I ordinarily resist drawing analogies from so thin a thread as a single homonym. Take the following word with one sound and two (actually several) meanings: fall. There is the season fall. And there is a fall from a higher to a lower state. It doesn’t take an etymologist to understand how very different these words are. No self-respecting writer would make much of the connection.
I thought of the word fall. I thought of drawing an analogy between its diverse meanings. I was briefly embarrassed at my thought. And so I moved on. At least I tried to move on. Until the analogy recommended itself in terms of my laughable martial arts foray (or should I say folly?) and the practice of fall detraining. I couldn’t resist.
The term fall detraining will no doubt elicit envious snickers from more than a few readers.
For the high school and collegiate cross-country runner, his or her time to shine is September and October: the heart of cross-country season. And marathon runners routinely train and taper well into autumn in quest of a 26.2 mile PR time.
But it is usually otherwise with the recreational runner, free as he or she is from the structuring influence of a coach, accountability to a team-in-training or that $100.00 registration fee that shall not have been paid in vain. For the runner whose goals are never loftier than racing half a dozen 5 or 10ks from May to August (as if that weren’t lofty enough), September may be viewed as the month to put the “recreational” back into his or her “recreational runner.”
To a considerable extent, this reaction is healthy, anticipating the plan of nature herself, which soon enough will denude her trees of fruit and leaves and lead her fauna in an ever-slowing metabolic dance. We need only think an instant about the word recreation to notice that it contains the word recreate, whose meaning is to refresh. And recreate and refresh we runners must. And no less than nature.
But certainly we need to recreate no more than nature. And on no more aggressive a plan.
What a perfect pacer nature is. She begins the winter work in August when diminishing daylight becomes perceptible in marginally cooling temperatures and that gloaming start to the 6 am run. She begins her work in no particular hurry and seems, like a negative-splitter, to pour it on in the home stretch as autumn falls under winter’s sway. We do not find nature’s streams and rivers one day bubbling and flower-rimmed and the next day thick with ice and the detritus of summer glories. The plan of nature is a plan of gradualism, whether she is gearing down for winter or revving up for summer. And if we are going to join in her dance then we ought to pay attention to her footwork. We should match her step for step. This means that we should not let our star fall too quickly. And most of all we should not forget that nature does not let her domains go to waste in winter. No winter—even in Colorado–was ever so forsaken as Narnia under a curse (or even as cold, Mark Twain might quip, as a summer in San Francisco). We needn’t be naturalists to understand that vital processes and even a good deal of growth take place while nature is in her winter slumbers and that though she sometimes assumes the appearance of the dead the breath of life is ever present in her steady, easy respiration. She does not repair by ceasing all operations. She keeps her domains in a state of healthful readiness for easy marshalling in March. And so we must follow suit. Our Brooks and New Balances, while accumulating mileage at a gradually slower rate must not, beginning in September, be relegated to the nether regions of our closets under the flip-flops. And throughout the season (we are jumping ahead) when white and bare describe the ground and trees, the pages in the latter third of our running logs must be anything but white and bare. They should continue to tell an uninterrupted story, one with a different narrative pacing, it is true, but a story with color and purpose nevertheless.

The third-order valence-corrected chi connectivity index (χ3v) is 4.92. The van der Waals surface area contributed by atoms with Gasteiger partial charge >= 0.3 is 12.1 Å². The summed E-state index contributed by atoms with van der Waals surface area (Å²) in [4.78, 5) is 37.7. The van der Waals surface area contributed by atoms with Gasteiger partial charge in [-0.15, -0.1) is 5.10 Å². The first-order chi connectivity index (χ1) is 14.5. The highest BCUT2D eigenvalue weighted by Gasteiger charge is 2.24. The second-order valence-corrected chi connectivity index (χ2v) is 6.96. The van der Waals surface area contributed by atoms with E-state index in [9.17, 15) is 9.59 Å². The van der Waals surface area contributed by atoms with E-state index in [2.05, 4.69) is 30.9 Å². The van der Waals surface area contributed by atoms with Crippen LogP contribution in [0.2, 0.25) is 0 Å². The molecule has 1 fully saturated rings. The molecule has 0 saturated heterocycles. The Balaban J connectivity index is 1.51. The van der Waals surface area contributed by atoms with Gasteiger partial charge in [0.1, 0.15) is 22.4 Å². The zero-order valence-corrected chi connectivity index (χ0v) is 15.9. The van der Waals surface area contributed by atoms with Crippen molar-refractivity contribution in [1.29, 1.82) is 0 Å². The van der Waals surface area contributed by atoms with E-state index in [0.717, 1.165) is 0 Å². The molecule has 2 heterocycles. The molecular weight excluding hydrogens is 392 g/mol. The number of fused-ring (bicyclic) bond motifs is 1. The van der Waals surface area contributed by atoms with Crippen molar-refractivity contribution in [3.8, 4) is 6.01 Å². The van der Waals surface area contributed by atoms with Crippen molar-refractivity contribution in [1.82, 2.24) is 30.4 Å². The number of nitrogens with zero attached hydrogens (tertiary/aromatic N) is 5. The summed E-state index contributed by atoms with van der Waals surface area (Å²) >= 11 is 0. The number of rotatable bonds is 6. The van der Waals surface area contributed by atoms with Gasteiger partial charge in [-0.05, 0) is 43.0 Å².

One of the first—indeed, one of the only—things I learned from my martial arts experience is that there is a right and a wrong way to fall down. A bad fall—one resulting in too abrupt a letdown and a complete discontinuance of motion–and one may have difficulty springing back into action. The key to falling down properly is to remain in motion throughout the fall (and it doesn’t hurt to have an appreciation of slapstick either). Falling down is an art. If I learned nothing about the martial arts from my Sensei (my fault), at least I learned something about running.